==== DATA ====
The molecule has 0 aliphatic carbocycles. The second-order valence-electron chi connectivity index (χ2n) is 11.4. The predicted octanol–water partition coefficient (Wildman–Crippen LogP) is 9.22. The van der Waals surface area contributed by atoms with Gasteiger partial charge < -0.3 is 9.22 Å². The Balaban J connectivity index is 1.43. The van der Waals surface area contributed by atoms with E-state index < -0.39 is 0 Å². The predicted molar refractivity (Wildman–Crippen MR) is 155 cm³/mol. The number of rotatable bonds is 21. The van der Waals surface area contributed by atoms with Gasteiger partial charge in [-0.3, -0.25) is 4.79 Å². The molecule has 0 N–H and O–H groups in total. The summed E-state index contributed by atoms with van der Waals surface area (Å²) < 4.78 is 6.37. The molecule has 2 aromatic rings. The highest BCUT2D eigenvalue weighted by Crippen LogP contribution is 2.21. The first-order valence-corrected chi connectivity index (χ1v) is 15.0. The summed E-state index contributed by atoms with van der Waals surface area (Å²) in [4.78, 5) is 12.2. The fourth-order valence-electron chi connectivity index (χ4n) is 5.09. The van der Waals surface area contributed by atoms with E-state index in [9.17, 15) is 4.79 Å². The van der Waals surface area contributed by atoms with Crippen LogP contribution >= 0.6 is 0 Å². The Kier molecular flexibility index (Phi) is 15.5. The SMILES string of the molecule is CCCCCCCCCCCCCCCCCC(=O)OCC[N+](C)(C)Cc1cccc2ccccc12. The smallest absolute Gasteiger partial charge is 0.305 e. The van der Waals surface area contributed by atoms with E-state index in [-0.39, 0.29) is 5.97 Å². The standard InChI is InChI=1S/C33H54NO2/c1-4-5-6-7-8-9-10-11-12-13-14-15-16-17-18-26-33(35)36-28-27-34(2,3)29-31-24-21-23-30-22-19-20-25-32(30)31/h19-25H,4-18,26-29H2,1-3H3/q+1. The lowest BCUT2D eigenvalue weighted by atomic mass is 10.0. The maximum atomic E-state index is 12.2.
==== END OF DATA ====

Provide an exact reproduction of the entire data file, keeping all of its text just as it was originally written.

The molecule has 0 aliphatic carbocycles. The second-order valence-electron chi connectivity index (χ2n) is 11.4. The predicted octanol–water partition coefficient (Wildman–Crippen LogP) is 9.22. The van der Waals surface area contributed by atoms with Gasteiger partial charge < -0.3 is 9.22 Å². The Balaban J connectivity index is 1.43. The van der Waals surface area contributed by atoms with E-state index < -0.39 is 0 Å². The predicted molar refractivity (Wildman–Crippen MR) is 155 cm³/mol. The number of rotatable bonds is 21. The van der Waals surface area contributed by atoms with Gasteiger partial charge in [-0.3, -0.25) is 4.79 Å². The molecule has 0 N–H and O–H groups in total. The summed E-state index contributed by atoms with van der Waals surface area (Å²) < 4.78 is 6.37. The molecule has 2 aromatic rings. The highest BCUT2D eigenvalue weighted by Crippen LogP contribution is 2.21. The first-order valence-corrected chi connectivity index (χ1v) is 15.0. The summed E-state index contributed by atoms with van der Waals surface area (Å²) in [4.78, 5) is 12.2. The fourth-order valence-electron chi connectivity index (χ4n) is 5.09. The van der Waals surface area contributed by atoms with E-state index in [9.17, 15) is 4.79 Å². The van der Waals surface area contributed by atoms with Crippen LogP contribution >= 0.6 is 0 Å². The Kier molecular flexibility index (Phi) is 15.5. The SMILES string of the molecule is CCCCCCCCCCCCCCCCCC(=O)OCC[N+](C)(C)Cc1cccc2ccccc12. The smallest absolute Gasteiger partial charge is 0.305 e. The van der Waals surface area contributed by atoms with E-state index in [-0.39, 0.29) is 5.97 Å². The standard InChI is InChI=1S/C33H54NO2/c1-4-5-6-7-8-9-10-11-12-13-14-15-16-17-18-26-33(35)36-28-27-34(2,3)29-31-24-21-23-30-22-19-20-25-32(30)31/h19-25H,4-18,26-29H2,1-3H3/q+1. The lowest BCUT2D eigenvalue weighted by atomic mass is 10.0. The maximum atomic E-state index is 12.2.